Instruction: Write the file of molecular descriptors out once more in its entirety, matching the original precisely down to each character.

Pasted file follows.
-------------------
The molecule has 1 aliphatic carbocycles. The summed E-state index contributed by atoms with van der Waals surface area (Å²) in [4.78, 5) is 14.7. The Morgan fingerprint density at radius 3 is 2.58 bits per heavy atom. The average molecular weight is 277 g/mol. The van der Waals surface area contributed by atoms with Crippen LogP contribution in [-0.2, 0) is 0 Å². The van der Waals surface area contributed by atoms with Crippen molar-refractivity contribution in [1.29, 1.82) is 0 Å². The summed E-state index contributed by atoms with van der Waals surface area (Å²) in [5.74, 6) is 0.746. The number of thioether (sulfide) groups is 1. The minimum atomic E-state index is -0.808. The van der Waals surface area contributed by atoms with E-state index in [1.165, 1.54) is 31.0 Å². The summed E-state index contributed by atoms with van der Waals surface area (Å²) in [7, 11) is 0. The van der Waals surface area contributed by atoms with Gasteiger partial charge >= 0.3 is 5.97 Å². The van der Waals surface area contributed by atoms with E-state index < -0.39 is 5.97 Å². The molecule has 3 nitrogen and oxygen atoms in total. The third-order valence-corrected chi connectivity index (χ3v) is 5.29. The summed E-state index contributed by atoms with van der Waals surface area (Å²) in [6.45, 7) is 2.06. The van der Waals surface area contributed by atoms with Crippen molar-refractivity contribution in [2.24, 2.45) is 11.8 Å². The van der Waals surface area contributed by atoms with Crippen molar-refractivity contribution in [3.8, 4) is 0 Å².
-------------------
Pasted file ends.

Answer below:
The molecule has 1 aliphatic carbocycles. The summed E-state index contributed by atoms with van der Waals surface area (Å²) in [4.78, 5) is 14.7. The Morgan fingerprint density at radius 3 is 2.58 bits per heavy atom. The average molecular weight is 277 g/mol. The van der Waals surface area contributed by atoms with Crippen LogP contribution in [-0.2, 0) is 0 Å². The van der Waals surface area contributed by atoms with Crippen molar-refractivity contribution in [1.29, 1.82) is 0 Å². The summed E-state index contributed by atoms with van der Waals surface area (Å²) in [5.74, 6) is 0.746. The number of thioether (sulfide) groups is 1. The minimum atomic E-state index is -0.808. The van der Waals surface area contributed by atoms with E-state index in [1.165, 1.54) is 31.0 Å². The summed E-state index contributed by atoms with van der Waals surface area (Å²) in [7, 11) is 0. The van der Waals surface area contributed by atoms with Gasteiger partial charge >= 0.3 is 5.97 Å². The van der Waals surface area contributed by atoms with E-state index < -0.39 is 5.97 Å². The molecule has 3 nitrogen and oxygen atoms in total. The third-order valence-corrected chi connectivity index (χ3v) is 5.29. The summed E-state index contributed by atoms with van der Waals surface area (Å²) in [6.45, 7) is 2.06. The van der Waals surface area contributed by atoms with Crippen molar-refractivity contribution in [2.24, 2.45) is 11.8 Å². The van der Waals surface area contributed by atoms with Crippen molar-refractivity contribution in [3.8, 4) is 0 Å².